After Harrods, we went to a play at the National Theatre called The White Guard. It’s about a family in Russia when the Bolsheviks took control of Russia. It was pretty good and interesting. The sets were wonderful, but the lead actress was…meh. I felt bad for Sara because there was lots of swearing in the middle and she’s not as desensitized as me. But, as she reminded me, she’s a “big girl.”
We've been in Paris a few days now, and we're touring ourselves to death. But all the pastries are sustaining us. I'll finish with England posts then start talking about pastries. Stay tuned.
18 June 2010
Sara and I had a fabulous time in London, which I will tell you all about it several posts. We didn’t do much the first night, just kind of settled in and bought some food and treats. Then we people-watched from the window of our hotel.
On Friday we first rode the tube to St. Paul’s Cathedral to take a tour. It is a beautiful church with mosaics and paintings in the ceiling. We were able to walk up into the dome where there is a whispering wall. While I was trying to whisper to Sara, a male voice asked me if I would go out with him. I looked around to see who it was, but I couldn’t tell. So I had to say no.
We walked up to the top of one of the towers where we could see all of London. All and all it was 530 steps in spiral staircases. We are so hardcore, as displayed by my Flock of Seagulls hair. (What, it was windy.)
Then we took a walk across the Millennial Bridge, past Shakespeare’s Globe, and onto Borough Market. We shared fish and chips from Fish! and some curry in the Southwark church yard. (I have already blogged about both these food items previously.) We also picked up some scones, olives, and wonderful mushroom pâté, which we left in our luggage in London, so we will not be eating it. Sad.
Then, oh then, we went to Les Miserables. C’etait fantastique! We were so jazzed at the end and enjoyed ourselves thoroughly. The only bummer was that Marius was not very talented and Eponine wasn’t a super strong singer. Luckily their performances didn’t taint the rest too much. Sara may or may not have a “Les Mis crush,” we both refuse to say. However, I will tell you that we have not gone one day without singing songs from Les Mis.
05 June 2010
But lets start at the beginning. Our first stop we made was at Kenilworth Castle, where Queen Elizabeth's favorite Earl lived. It's all ruins now, but it was very cool. There were guides there that were dressed in costume and you could learn archery and the art of sword fighting.Lexy and Shelby took a lesson.
This is also the place where a fellow in my group dropped my camera. It broked--it broked good. This was the last picture.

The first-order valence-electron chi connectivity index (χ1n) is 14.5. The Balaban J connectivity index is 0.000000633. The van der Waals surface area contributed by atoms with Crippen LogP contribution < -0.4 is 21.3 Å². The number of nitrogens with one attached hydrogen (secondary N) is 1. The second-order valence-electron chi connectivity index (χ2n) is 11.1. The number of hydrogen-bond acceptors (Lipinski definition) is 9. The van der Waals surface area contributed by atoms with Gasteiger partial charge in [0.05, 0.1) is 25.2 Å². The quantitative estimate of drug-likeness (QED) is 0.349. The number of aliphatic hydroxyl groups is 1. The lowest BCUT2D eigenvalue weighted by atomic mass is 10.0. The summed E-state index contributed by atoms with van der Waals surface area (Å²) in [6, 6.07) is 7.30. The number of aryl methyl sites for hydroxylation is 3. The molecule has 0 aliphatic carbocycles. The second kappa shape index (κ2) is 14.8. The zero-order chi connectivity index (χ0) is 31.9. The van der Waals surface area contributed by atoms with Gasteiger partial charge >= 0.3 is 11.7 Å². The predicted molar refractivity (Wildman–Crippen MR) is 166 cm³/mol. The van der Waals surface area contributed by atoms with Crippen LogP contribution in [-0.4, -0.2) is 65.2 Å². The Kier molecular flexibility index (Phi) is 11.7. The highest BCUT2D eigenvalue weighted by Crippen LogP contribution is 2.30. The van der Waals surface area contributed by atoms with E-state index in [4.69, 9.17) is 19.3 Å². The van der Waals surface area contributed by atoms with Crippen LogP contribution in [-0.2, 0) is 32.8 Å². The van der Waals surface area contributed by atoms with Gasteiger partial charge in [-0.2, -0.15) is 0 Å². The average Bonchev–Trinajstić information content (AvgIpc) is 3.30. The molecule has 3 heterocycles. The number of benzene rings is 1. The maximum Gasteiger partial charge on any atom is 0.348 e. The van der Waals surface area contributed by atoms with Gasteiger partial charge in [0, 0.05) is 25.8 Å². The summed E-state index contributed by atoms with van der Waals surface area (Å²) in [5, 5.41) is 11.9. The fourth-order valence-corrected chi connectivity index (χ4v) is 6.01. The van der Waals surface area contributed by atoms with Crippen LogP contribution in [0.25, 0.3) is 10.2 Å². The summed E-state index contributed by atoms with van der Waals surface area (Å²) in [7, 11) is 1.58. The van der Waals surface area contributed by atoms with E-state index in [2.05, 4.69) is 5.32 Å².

I look threatening, but apparently no threatening enough. So, this was also the place where I split off from everyone and wandered around by myself without a camera to mourn my loss and to keep from punching people physically and emotionally. But Shelby took some lovely pictures.
Next we stopped at Mary Arden's Farm (Shakespeare's mother)and Anne Hathaway's Cottage (Shakespeare's wife). At the farm, the had a bunch of owls and they did a little bird show type thing. They lady who showed us the birds just happened to be Mormon. She told us that after the show and it was like she said a secret code and was admitted into the clubhouse. People in the group were so excited and they were shaking her hand and basically acting like she was a celebrity.
Anyway, the grounds and gardens in both of these places are amazing. I needed a little more alone time to cope with my camera loss, so I wandered around here in a slow, peaceful way, just soaking it all in. It was glorious.
I've had this post saved forever and now I'm just going to post it even though it's not quite finished nor does it have enough pictures. I've been reluctant to post since my camera broke. Yes, I am that big of a baby, thank you.
03 June 2010
Just got back from Stratford. This guy in our group dropped my camera on our way there. My camera is now broken. I was/am so so so sad. The lens is jammed. I'm going to try and get it repaired, but I don't know if it's possible. One of the directors said that he could lend me his camera for the rest of our trip, which is very kind. But hopefully the repair thing works out.
P.S. I'll post about my trip when I can get some pictures off Shelby's camera.